Corporate Social Responsibility
Standard Chartered’s Southern Africa CEO Jerry Kweku Bedu-Addo is determined to win the war on wildlife crime, leveraging the power of the company to hit criminals where it hurts the most – their bank accounts
CSR in the Wild
How Standard Chartered is leading the war on wildlife crime
Southern Africa is blessed with native animal species that have been a huge source of attraction to humanity, from international researchers to tourists from all over the world.
“If you have experienced observing wildlife in their natural habitat, it is a memory you will always cherish. Think of the beautiful wildlife you can see in Hwange National Park in Zimbabwe, South Luangwa National Park in Zambia, Chobe National Park in Botswana or Kruger National Park in South Africa.
“I am talking about the beauty, the serenity and sheer innocence of the various species of wildlife who are simply living their lives. They did nothing to harm our way of life and this should be reciprocal.”
For Standard Chartered’s Southern Africa CEO Jerry Kweku Bedu-Addo, fighting wildlife crime is now part of the day job.
A finance industry veteran whose career has seen him train at the IMF and work for the World Bank and Ghanaian government on economic policy, Bedu-Addo is now based in Johannesburg, having first joined the bank as Executive Director in Zambia in 2004.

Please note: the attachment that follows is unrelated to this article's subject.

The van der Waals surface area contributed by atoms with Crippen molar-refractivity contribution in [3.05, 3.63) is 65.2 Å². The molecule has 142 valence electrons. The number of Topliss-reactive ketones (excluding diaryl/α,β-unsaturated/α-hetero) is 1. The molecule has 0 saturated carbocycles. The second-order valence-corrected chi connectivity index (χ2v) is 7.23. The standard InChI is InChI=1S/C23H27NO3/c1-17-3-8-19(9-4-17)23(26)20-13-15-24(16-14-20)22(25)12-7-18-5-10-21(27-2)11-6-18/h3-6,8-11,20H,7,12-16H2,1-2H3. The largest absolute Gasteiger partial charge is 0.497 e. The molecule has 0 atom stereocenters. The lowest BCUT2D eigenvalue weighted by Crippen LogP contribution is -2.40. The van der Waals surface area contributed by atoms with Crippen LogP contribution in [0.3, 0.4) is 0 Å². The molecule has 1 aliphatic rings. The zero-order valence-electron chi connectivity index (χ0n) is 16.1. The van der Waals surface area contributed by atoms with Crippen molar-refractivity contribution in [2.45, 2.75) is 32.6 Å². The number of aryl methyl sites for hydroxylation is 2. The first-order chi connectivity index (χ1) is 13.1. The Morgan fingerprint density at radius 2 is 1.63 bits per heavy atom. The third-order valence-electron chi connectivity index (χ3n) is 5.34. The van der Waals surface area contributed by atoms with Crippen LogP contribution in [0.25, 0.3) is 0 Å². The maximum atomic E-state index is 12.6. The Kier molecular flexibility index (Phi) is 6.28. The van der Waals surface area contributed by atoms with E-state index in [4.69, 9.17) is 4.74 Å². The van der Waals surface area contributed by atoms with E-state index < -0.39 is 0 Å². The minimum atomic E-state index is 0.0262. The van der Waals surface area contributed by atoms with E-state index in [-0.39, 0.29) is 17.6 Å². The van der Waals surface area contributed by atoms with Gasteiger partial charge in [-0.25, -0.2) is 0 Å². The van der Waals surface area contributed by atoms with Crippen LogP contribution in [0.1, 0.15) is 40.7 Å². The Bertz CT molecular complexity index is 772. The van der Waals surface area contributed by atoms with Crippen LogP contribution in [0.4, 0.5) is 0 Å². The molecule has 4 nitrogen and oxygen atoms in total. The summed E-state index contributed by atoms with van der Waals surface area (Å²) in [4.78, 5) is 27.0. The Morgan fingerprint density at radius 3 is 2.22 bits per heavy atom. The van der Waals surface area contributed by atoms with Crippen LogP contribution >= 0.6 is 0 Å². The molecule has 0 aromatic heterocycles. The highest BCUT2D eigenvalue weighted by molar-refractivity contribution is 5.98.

Back then he would have been hard-pressed to foresee the impact that wildlife perseveration has had on both Standard Chartered and himself personally, his passion for the cause palpable as he outlines the critical nature of the challenge.
“I do believe that we are reaching a critical point, and this is no longer simply a matter of conservation of local flora and fauna,” Bedu-Addo says.
“It is also about the preservation of the fragile balance between climate and ecology and the biodiversity they support. We risk compromising the quality of life that future generations deserve, and must be responsible custodians of natural resources.
“The scale of the challenge is enormous, and the statistics are alarming. The African elephant, the largest animal walking the earth, is facing a high risk of extinction, with just over 400,000 left in the wild. African elephant populations were severely reduced to current levels because of hunting and the illegal demand for ivory which is the biggest driver of elephant poaching.”
The problem is escalating. In 1989, the Convention on the International Trade in Endangered Species issued a worldwide ban on the trading of ivory, and since then its value has risen by more than 1,000 percent, resulting in an estimated 100 elephants being killed on average every day.
Rhino horn is also extremely valuable on the black market. Estimated